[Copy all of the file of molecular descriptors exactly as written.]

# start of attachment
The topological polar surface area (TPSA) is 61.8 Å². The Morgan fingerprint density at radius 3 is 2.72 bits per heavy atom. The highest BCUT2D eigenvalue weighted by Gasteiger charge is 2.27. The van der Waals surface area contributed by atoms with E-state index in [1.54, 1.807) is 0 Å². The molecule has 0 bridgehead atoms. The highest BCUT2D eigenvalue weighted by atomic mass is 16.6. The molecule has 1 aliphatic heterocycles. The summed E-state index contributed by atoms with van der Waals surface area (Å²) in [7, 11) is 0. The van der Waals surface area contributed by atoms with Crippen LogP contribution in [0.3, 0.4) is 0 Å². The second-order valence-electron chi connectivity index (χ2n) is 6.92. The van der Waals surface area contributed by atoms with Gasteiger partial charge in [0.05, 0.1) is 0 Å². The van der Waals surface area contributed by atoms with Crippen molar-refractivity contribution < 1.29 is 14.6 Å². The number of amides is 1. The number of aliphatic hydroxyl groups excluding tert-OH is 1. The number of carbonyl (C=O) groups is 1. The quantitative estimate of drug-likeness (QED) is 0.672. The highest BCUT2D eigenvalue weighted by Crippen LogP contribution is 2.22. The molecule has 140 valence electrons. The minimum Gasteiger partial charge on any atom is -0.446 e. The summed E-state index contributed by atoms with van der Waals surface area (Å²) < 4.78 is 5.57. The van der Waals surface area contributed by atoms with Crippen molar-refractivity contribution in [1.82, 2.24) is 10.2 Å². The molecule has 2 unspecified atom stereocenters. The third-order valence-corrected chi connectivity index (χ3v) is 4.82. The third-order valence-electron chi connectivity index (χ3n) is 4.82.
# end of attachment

The topological polar surface area (TPSA) is 61.8 Å². The Morgan fingerprint density at radius 3 is 2.72 bits per heavy atom. The highest BCUT2D eigenvalue weighted by Gasteiger charge is 2.27. The van der Waals surface area contributed by atoms with E-state index in [1.54, 1.807) is 0 Å². The molecule has 0 bridgehead atoms. The highest BCUT2D eigenvalue weighted by atomic mass is 16.6. The molecule has 1 aliphatic heterocycles. The summed E-state index contributed by atoms with van der Waals surface area (Å²) in [7, 11) is 0. The van der Waals surface area contributed by atoms with Crippen LogP contribution in [0.3, 0.4) is 0 Å². The second-order valence-electron chi connectivity index (χ2n) is 6.92. The van der Waals surface area contributed by atoms with Gasteiger partial charge in [0.05, 0.1) is 0 Å². The van der Waals surface area contributed by atoms with Crippen molar-refractivity contribution < 1.29 is 14.6 Å². The number of amides is 1. The number of aliphatic hydroxyl groups excluding tert-OH is 1. The number of carbonyl (C=O) groups is 1. The quantitative estimate of drug-likeness (QED) is 0.672. The highest BCUT2D eigenvalue weighted by Crippen LogP contribution is 2.22. The molecule has 140 valence electrons. The minimum Gasteiger partial charge on any atom is -0.446 e. The summed E-state index contributed by atoms with van der Waals surface area (Å²) < 4.78 is 5.57. The van der Waals surface area contributed by atoms with Crippen molar-refractivity contribution in [1.82, 2.24) is 10.2 Å². The molecule has 2 unspecified atom stereocenters. The third-order valence-corrected chi connectivity index (χ3v) is 4.82. The third-order valence-electron chi connectivity index (χ3n) is 4.82.